Directors: Dan Abraham, Trent Correy
Cast: Josh Gad
Synopsis: Olaf’s first steps as he comes to life and searches for his identity in the snowy mountains outside Arendelle.
The original Frozen burst onto the scene in such a powerful way. Whether it be the titular song, “Let it Go”, or the lovable cuddly snowman Olaf, there was a lot in the original film that younger audiences could really gravitate towards in an attempt to feel comfortable. And that is what made Olaf so lovable was his ability to make audiences feel a sense of comfort.
Disney knew they had a winner in Olaf post Frozen and that can be seen in the extensive amounts of shorts and merchandise that have been made about the snowman. Disney found a new “Tow Mater” in their collection of films, and just like “Mater” from the Cars franchise, they have attempted to squeeze every last drop of this character out. And with the sequel to the original Frozen not producing as well, Disney has clearly tried to backtrack and recapture the magic of the first film.
We get that with Once Upon a Snowman as we see the Frozen universe go back to the roots of the original. We follow Olaf from his mythical creation to finding Anna for the first time. We go on a journey with Olaf as he looks for a nose, runs from wolves, and discovers who exactly he is.
And while the short is lovable and cute, I can’t help but to think it feels outdated now. It’s been 7 years since the Oscar-winning film was released, and they are just now creating a short about the time spent between Olaf’s creation, and Anna finding him in the woods. It feels like something that needed to be done years ago, especially before the second of the Frozen movies were released.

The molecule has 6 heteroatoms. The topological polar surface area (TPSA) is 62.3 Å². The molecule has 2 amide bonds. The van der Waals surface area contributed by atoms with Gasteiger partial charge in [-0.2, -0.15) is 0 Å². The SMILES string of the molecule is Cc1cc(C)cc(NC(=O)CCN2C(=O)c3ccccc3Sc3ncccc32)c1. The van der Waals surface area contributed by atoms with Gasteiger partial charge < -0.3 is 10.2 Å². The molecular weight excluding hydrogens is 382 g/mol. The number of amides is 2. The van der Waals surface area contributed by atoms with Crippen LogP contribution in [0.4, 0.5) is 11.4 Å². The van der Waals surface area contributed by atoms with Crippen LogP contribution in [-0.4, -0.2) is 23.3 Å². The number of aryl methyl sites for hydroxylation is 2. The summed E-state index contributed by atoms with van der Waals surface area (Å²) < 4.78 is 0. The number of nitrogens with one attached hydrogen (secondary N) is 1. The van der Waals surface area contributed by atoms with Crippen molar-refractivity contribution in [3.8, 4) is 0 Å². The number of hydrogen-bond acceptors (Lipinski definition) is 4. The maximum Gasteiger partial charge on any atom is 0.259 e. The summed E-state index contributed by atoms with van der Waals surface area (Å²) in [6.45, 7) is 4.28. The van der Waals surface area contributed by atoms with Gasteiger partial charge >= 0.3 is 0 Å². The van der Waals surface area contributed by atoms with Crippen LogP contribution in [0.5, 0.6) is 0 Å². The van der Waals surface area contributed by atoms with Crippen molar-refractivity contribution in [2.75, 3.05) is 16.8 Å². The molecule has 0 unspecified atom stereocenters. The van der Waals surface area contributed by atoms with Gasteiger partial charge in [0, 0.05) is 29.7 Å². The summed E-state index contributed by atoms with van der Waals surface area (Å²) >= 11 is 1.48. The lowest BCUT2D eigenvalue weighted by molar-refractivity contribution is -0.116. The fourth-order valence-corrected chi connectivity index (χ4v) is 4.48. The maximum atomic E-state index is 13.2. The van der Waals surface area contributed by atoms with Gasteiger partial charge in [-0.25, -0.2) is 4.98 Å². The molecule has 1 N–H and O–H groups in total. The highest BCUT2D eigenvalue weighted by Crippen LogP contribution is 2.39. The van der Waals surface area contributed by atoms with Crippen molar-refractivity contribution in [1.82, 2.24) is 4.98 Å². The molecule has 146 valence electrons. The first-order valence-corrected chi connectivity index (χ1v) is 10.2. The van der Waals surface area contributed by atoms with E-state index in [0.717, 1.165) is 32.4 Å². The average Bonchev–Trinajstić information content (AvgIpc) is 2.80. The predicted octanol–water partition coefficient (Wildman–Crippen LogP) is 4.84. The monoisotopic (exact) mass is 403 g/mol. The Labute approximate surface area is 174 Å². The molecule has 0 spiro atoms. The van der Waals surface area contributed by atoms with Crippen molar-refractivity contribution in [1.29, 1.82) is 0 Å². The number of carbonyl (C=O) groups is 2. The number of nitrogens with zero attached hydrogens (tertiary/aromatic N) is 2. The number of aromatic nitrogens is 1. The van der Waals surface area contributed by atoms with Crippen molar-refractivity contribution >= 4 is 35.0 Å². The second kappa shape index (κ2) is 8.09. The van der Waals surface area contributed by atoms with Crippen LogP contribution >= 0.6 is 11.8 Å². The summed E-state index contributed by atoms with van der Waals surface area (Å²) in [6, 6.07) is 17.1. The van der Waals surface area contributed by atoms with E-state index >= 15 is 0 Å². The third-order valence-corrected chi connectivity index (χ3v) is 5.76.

There wasn’t enough relevancy in the short to really grab my attention for the duration of it, and, aside from one moment, there wasn’t any sense of realization or knowledge being spread to the audience. There was no revelation that proved this project to be anything more than an attempt to recapture something that has clearly been lost.
Final: Once Upon a Snowman tries to be a warm hug for the franchise, but ends up being an attempt to recapture the magic that has clearly been lost. It’s a harmless short that young kids might find some enjoyment out of, but if they don’t see this around the same time as the original Frozen, they might not recognize what is actually happening in front of them. This isn’t so much a short as it is a deleted scene to the overall film.
Jacob is a film critic and co-founder of the Music City Drive-In. He is a member of the Music City Film Critics’ Association and specializes in the awards season. You can find him on Twitter @Tberry57.